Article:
In 2011, during her final year studying political science at Laval University, she accompanied her dad again to a Coalition event with Legault in Quebec City.
There she graduated from wanting to analyze politics to becoming a politician.
“It was the first party that really matched all my interests,” Fortin said.
After meeting Legault she began working as a full-time political attache for Coalition MNA Eric Caire. She was later offered the leadership of the party’s youth commission.
Finally, Legault asked her to run in Rousseau, the riding he had represented when he was with the PQ.
“He told me he wanted someone special for that place,” Fortin said.
“I know I have big shoes to fill but I think the pressure makes me perform better.”
She said Legault no longer refers to her as Robert’s daughter. Now, she says, he calls her his “protege.”
Her father is still involved, helping out with the candidate’s agenda.
Jacinthe Sabourin is the youngest of the bunch and the newest to the game.
Only installed as the party’s nominee in Masson riding on Aug. 6, she said she was still reading the platform when asked about her party’s education plans.
“We were on vacation when Mr. Charest called the election,” Sabourin said.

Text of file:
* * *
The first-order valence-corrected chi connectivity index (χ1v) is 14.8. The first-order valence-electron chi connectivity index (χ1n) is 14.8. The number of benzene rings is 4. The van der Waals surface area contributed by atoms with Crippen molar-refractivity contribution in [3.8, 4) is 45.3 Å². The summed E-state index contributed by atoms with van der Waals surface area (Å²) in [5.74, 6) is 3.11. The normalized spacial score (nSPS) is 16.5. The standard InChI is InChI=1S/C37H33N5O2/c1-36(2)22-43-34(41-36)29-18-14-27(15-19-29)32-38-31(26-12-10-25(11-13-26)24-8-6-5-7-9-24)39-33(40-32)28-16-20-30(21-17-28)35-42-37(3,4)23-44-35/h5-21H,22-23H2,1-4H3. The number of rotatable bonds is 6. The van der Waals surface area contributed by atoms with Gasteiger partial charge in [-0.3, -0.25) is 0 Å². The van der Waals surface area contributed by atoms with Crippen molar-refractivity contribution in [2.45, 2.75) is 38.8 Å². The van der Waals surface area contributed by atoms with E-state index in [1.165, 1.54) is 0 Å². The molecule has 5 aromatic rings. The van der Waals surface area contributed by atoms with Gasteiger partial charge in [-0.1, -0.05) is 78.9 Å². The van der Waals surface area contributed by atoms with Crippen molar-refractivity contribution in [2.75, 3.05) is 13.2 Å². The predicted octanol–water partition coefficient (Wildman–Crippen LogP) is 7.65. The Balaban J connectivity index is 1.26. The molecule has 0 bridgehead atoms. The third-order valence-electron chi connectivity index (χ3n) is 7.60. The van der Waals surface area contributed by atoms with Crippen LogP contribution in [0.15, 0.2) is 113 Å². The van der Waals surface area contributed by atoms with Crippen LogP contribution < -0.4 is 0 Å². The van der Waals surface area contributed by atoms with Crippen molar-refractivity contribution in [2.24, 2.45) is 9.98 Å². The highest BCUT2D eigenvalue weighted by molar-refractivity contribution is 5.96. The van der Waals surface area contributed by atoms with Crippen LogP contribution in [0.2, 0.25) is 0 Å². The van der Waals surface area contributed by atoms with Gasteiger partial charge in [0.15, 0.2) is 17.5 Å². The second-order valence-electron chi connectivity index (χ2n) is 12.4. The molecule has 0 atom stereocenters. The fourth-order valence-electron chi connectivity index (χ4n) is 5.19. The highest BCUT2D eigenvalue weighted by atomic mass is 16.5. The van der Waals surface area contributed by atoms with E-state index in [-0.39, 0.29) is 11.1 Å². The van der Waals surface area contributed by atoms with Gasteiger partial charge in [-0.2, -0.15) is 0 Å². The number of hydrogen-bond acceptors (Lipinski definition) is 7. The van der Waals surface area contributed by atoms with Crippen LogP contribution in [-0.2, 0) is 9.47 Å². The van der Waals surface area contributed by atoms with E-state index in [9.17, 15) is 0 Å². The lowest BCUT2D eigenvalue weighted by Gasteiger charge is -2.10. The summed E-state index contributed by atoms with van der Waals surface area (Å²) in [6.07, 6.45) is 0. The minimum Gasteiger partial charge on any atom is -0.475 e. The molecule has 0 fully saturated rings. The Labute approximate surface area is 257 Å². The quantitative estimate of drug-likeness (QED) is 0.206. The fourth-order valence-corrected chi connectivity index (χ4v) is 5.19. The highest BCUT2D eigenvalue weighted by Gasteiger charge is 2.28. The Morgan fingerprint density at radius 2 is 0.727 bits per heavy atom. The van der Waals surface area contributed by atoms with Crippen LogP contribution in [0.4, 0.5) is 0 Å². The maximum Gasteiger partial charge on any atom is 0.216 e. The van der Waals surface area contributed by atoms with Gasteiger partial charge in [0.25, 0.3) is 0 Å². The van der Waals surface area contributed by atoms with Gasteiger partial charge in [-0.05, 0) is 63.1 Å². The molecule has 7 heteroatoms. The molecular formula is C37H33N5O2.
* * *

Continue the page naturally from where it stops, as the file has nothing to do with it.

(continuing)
The 19-year-old junior college student from Terrebonne says she loves singing Jason Mraz and Celine Dion songs at home. She became involved in politics after being inspired by the student movement.
“I was reading on the student movement in the newspaper,” said Sabourin, “and started noticing how everything else was mismanaged as well.”
During her school’s student strike she passed out flyers and helped lead the nightly pots-and-pans protest in her usually quiet suburb.
She is adamant that education should be free.
“Education is a right like freedom of speech,” Sabourin said. “We shouldn’t have to pay for rights.”
What spending would a Quebec solidaire government cut, or what revenues would it raise, in order to finance such a policy? She wasn’t sure.
She was also stumped when asked last week, roughly three-quarters of the way into the campaign, who her biggest adversary was in the riding.
“I have no idea,” she said, glancing for help from another party member standing nearby.
She knows that rival is a member of the Parti Quebecois — but just can’t quite recall the name.
For the record, that person is 28-year-old Guillaume Tremblay, who won the riding for the PQ with a crushing 51 per cent of the popular vote in 2008. Quebec solidaire finished with two per cent of the vote there last time.
“I’m just focusing right now on putting up posters, going to party events, and meeting as many people as possible,” said Sabourin.
She said she’s trying to get more volunteers to help her out through Facebook.
Besides fighting for free education, Sabourin wants to see an improvement in public transit. She says that in her riding, people have to wait an hour or two for a bus to come by.
“That’s unacceptable,” she said.
If she doesn’t get elected, she’ll be continuing her degree in early childhood education. She hopes to become a daycare worker or a primary school teacher one day.